Tuesday, March 29, 2011

Library "Daze" - Spring and other things

So today was baby bookworm's first day of toddler story time.  It actually ended up being fairly similar to the baby story time she was used to: 2 books, nursey rhymes and songs, followed by a play and socialization session.  The main exception was that the room was packed!  But, it was the first session for the Spring so my guess is that it won't be quite as crowded every other week.  One of the books that was read today was one that baby bookworm particiularly enjoyed because the mouse charater was one she recognized from a book we have at home. "Mouse" is the star in a series of books, including Mouse's First Spring which was read today. This is a great series to help your child build comprehension and vocabulary because you can introduce a bunch of topics such as: Christmas, Fall, School, Halloween, Valentine's Day, Snow, Summer....and the list goes on.  They are mostly, if not all, titled "Mouse's First....".  We have Mouse's First Halloween and ironically we read it this morning before story time.  It's a big favorite (gosh, I feel like I say that often though!).  We read it at least a hundred times at Halloween, but I'm always pleased to see how much baby bookworm remembers from a book that we haven't read in awhile.

After story time we perused the bookshelves as usual, and walked away with 5 books:

1). My Beak, Your Beak
by Melanie Walsh
copyright 2002

This is a good book for babies and toddlers with lots of bright colors and few words.  I picked it because we had read another book by this author called My Nose, Your Nose that baby bookworm enjoyed.  So far with one read through under our belt, this book has not disappointed and captivated my little one's attention from cover to cover.

2). Let's Go to Sleep! (part of the Good Habits with Coco and Tula series)
written and illustrated by Patricia Geis
copyright 2010

This is a board book that my bookworm picked out, but hey, I'm not going to argue with "Let's Go to Sleep!"  There are several other titles in this series that would seem to be very useful to a parent with a toddler: Good-bye Diaper, Good-bye Pacifier (hmmm...this might be our next read), Let's Help, Let's Get Well, Let's Get Dressed, Let's Wash Up, and Let's Eat.

3). Earrings!
by Judith Viorst and illustrated by Nola Langner Malone
copyright 1990

Judith Viorst is a popular children's book author and most famously, I believe, known for the book in #4.  This book appealed to me because baby bookworm is fascinated with my earrings (she can now say earring sorta successfully), and I really would love to get her ears pierced soon.  The book just seemed fun.  Thus far we've read about half...it is long, and probably a book for an elementary school child.  I think if I put enough expression into the story though I may be able to get my bookworm more interested.  If not, oh well, at least I enjoyed it!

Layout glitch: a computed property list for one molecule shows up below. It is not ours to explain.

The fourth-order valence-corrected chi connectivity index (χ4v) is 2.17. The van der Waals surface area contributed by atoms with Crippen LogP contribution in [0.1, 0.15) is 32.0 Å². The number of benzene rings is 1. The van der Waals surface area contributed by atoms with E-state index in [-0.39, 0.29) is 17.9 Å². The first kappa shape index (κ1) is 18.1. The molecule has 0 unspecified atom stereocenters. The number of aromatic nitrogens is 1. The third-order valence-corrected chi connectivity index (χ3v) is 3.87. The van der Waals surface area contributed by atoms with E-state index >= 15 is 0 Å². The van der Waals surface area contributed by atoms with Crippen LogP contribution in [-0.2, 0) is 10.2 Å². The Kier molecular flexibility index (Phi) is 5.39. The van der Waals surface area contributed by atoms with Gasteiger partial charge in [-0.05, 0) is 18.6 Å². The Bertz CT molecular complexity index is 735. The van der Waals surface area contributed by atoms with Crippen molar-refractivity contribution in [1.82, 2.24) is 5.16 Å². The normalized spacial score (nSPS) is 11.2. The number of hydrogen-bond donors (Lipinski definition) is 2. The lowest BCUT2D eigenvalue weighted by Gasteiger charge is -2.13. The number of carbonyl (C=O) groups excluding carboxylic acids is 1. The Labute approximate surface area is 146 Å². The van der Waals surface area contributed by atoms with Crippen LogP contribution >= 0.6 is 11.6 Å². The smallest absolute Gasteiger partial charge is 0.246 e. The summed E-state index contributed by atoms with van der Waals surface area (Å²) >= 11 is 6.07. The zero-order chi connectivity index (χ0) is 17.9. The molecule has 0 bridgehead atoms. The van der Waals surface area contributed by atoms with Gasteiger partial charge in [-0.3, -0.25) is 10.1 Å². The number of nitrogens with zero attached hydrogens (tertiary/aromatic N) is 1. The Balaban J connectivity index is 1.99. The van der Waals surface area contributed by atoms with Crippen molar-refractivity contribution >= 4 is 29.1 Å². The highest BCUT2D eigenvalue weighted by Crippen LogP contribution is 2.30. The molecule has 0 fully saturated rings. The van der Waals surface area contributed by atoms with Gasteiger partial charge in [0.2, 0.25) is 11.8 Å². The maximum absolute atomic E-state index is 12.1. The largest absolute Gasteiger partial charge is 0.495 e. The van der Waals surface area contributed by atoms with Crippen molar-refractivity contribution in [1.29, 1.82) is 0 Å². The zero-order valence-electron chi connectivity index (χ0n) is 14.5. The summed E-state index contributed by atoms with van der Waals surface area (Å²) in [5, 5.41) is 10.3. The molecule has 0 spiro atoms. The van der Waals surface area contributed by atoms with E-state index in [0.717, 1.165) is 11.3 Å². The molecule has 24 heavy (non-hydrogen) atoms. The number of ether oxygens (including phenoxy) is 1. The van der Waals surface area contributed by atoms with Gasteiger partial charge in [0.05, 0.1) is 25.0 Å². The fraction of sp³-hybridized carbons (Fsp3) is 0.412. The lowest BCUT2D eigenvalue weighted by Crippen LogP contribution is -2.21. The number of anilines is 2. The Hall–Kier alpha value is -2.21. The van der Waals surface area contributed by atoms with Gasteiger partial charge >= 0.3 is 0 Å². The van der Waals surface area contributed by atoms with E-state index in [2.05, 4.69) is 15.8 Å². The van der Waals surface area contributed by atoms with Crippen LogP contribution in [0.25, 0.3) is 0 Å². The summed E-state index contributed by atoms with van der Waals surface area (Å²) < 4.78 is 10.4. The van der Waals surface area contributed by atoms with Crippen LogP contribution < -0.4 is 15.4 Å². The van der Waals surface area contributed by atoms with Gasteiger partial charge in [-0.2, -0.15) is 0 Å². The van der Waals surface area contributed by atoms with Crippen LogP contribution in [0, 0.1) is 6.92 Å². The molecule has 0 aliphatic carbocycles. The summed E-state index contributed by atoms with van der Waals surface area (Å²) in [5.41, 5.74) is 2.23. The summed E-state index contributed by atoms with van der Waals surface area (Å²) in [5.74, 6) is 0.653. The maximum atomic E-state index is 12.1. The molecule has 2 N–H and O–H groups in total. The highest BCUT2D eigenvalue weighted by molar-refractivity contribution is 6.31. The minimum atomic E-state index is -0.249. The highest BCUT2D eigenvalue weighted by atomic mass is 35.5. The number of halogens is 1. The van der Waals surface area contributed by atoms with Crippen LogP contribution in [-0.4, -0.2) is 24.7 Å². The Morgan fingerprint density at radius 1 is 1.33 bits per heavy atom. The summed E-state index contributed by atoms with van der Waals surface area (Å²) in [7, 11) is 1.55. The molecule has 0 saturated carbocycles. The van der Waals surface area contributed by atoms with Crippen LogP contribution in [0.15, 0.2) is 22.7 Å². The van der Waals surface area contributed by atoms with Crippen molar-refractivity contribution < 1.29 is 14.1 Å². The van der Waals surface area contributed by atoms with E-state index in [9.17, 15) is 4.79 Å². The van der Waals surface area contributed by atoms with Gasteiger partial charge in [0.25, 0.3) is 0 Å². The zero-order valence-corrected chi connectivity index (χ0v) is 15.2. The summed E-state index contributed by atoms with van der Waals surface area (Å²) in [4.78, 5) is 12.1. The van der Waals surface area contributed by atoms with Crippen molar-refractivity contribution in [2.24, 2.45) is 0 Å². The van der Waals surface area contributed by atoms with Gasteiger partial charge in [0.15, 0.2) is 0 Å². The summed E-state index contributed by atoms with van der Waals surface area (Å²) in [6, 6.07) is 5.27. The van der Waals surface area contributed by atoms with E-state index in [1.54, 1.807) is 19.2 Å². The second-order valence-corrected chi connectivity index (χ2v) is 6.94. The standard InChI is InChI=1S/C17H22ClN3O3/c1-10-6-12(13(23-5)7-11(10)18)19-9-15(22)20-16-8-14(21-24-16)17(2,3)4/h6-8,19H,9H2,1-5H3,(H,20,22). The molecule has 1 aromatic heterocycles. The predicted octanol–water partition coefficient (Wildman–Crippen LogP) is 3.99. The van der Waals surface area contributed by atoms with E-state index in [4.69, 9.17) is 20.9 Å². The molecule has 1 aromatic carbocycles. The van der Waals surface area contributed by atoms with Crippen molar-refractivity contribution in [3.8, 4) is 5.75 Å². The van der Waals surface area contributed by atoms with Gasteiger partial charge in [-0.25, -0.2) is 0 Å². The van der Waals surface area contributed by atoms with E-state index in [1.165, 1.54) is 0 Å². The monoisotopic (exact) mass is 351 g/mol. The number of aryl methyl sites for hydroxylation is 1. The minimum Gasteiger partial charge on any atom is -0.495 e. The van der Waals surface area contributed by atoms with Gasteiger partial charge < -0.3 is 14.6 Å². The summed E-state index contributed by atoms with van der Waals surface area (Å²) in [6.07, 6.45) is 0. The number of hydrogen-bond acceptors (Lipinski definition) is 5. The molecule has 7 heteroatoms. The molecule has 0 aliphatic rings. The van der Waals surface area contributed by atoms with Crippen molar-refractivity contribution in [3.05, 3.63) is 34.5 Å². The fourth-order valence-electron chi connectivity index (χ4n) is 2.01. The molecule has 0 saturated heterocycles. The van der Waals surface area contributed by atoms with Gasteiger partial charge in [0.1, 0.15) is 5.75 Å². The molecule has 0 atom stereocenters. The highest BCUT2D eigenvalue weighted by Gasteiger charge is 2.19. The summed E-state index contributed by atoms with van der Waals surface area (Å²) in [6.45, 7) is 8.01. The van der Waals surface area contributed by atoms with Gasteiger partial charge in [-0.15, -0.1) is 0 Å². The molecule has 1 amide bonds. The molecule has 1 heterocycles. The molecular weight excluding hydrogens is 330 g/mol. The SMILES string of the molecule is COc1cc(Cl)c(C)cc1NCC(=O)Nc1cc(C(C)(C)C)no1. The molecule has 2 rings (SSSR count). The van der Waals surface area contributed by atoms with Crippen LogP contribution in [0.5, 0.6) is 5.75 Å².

4). Alexander and the Terrible, Horrible, No Good, Very Bad Day
by Judith Viorst and illustrated by Ray Cruz
copyright 1972

I selfishly picked this book because it's one of my all-time favorites.  It just gives me a very nostalgic feeling.  Pretty much no chance baby bookworm will sit still for it, but maybe, just maybe if she hears bits and pieces of it from time to time she'll grow to love it too.  Once she hits preschool I bet it will be one of her favorites. 

5). Awesome Book of Thanks!
by Dallas Clayton
copyright 2010

I am trying to get baby bookworm to learn some manners.  You know, her pleases, and thank yous.  So this book seemed perfect, and it looked pretty brand new (I love discovering new gems).  Well, we read this book once so far, and I LOVE it.  Pictures are colorful and lively.  It is very long, but it does rhyme and therefore has a sing-songiness that my bookworm likes.  The book is published by Amazon Encore, and the author is the creator of The Awesome World Foundation which donates books to kids in need (OK, that's pretty awesome).  Shouldn't everyone be trying to make this world a better place?  You go Dallas Clayton, thank you.  Can't wait to check out: veryawesomeworld.com

One added bonus to the toddler story time today was some literature for parents on literacy and phonemic awareness, and I REALLY liked one article in particular titled: "Why Children Master Using Words When They Do" by Lauran Neergaard.  According to this article professor Bob McMurrary believes that talking and reading to a child is the key to boosting language and vocabulary in children, not necessarily some brain mechanism that is suddenly triggered.  He states in the article, "Children are soaking up everything...you might use serendipity to a child. It will take that child maybe hundreds of exposures, or thousands, to learn what serendipity means.  So why not start early?"  My sentiments exactly!

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